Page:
Importance: Limited research has elucidated factors predicting occupational therapy–specific service utilization by children with autism. Such research is needed to inform reasons for receipt of services.
Objective: To examine factors associated with occupational therapy service utilization by children with autism. We hypothesized that elevated sensory hyperresponsiveness; greater sensory interests, repetitions, and seeking; and lower adaptive behavior would predict more service utilization.
Design: Analysis of extant data from a prospective, longitudinal survey study about autism symptom severity, adaptive behavior, sensory features, and demographic and service utilization information of children with autism ages 3 to 13 yr.
Setting: Online parent survey regarding child behaviors during daily activities and contexts.
Participants: 892 parents of children with autism from 50 U.S. states.
Outcomes and Measures: We used scores on the Vineland Adaptive Behavior Scale–Second Edition, the Social Responsiveness Scale, and the Sensory Experiences Questionnaire Version 3.0 and responses to a demographic questionnaire. We formulated hypotheses after data collection but before analysis.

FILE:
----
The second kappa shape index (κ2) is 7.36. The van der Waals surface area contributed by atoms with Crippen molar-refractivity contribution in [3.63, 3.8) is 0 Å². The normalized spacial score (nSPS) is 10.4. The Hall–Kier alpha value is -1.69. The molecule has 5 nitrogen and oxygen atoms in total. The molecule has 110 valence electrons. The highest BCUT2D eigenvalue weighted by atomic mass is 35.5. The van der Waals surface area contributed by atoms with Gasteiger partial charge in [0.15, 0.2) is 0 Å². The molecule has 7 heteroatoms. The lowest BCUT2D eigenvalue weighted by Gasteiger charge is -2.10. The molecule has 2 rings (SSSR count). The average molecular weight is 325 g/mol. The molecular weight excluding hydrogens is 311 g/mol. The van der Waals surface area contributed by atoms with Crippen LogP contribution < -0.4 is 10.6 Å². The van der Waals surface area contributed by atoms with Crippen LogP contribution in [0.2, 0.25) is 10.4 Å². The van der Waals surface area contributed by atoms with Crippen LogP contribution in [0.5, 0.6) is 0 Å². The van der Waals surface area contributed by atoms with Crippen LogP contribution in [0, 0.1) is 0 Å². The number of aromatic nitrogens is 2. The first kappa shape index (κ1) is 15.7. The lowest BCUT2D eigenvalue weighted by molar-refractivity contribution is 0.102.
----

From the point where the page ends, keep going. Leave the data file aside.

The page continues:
Results: Predictors of higher occupational therapy service utilization were lower enhanced perception; lower adaptive behavior; elevated sensory interests, repetitions, and seeking behaviors; younger child age; and higher household income.
Conclusion and Relevance: Results partially support our hypotheses. Sensory interests, repetitions, and seeking behavior predicted occupational therapy service utilization, whereas other sensory response patterns did not, suggesting a possible referral bias for certain sensory response patterns. Occupational therapy practitioners can educate parents and teachers about the scope of practice, which includes addressing sensory features beyond sensory interests, repetitions, and seeking behaviors.
What This Article Adds: Children with autism who have impairments in adaptive functioning and high levels of sensory interests, repetitions, and seeking behaviors receive more occupational therapy services. Occupational therapy practitioners should be well trained to address such concerns and advocate for the profession’s role in mitigating the impact of sensory features on daily life.